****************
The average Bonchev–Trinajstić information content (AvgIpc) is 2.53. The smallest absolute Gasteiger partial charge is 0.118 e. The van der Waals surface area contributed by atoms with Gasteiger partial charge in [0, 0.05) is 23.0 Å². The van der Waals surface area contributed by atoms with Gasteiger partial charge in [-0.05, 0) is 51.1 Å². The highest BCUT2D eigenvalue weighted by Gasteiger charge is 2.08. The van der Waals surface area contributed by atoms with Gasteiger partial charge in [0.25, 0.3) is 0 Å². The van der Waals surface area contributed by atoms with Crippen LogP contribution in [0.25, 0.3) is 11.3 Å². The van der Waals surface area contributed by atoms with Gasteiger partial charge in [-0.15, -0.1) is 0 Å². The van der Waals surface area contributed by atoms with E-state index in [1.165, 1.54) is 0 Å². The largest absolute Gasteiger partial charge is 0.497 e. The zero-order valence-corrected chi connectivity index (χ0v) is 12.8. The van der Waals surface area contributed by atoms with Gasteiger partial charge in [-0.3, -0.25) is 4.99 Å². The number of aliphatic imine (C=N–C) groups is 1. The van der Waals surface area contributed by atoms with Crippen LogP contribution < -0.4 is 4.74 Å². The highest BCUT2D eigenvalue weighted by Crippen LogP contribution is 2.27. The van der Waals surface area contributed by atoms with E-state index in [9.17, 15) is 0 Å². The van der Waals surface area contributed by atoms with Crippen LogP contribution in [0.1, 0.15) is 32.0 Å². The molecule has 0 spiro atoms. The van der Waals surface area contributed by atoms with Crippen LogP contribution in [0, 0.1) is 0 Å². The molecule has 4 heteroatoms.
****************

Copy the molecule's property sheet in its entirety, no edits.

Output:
The average Bonchev–Trinajstić information content (AvgIpc) is 2.53. The smallest absolute Gasteiger partial charge is 0.118 e. The van der Waals surface area contributed by atoms with Gasteiger partial charge in [0, 0.05) is 23.0 Å². The van der Waals surface area contributed by atoms with Gasteiger partial charge in [-0.05, 0) is 51.1 Å². The highest BCUT2D eigenvalue weighted by Gasteiger charge is 2.08. The van der Waals surface area contributed by atoms with Gasteiger partial charge in [0.25, 0.3) is 0 Å². The van der Waals surface area contributed by atoms with Crippen LogP contribution in [0.25, 0.3) is 11.3 Å². The van der Waals surface area contributed by atoms with Gasteiger partial charge in [-0.15, -0.1) is 0 Å². The van der Waals surface area contributed by atoms with E-state index in [1.165, 1.54) is 0 Å². The largest absolute Gasteiger partial charge is 0.497 e. The zero-order valence-corrected chi connectivity index (χ0v) is 12.8. The van der Waals surface area contributed by atoms with Gasteiger partial charge in [-0.3, -0.25) is 4.99 Å². The number of aliphatic imine (C=N–C) groups is 1. The van der Waals surface area contributed by atoms with Crippen LogP contribution < -0.4 is 4.74 Å². The highest BCUT2D eigenvalue weighted by Crippen LogP contribution is 2.27. The van der Waals surface area contributed by atoms with E-state index in [9.17, 15) is 0 Å². The van der Waals surface area contributed by atoms with Crippen LogP contribution in [0.1, 0.15) is 32.0 Å². The molecule has 0 spiro atoms. The van der Waals surface area contributed by atoms with Crippen LogP contribution in [0, 0.1) is 0 Å². The molecule has 4 heteroatoms.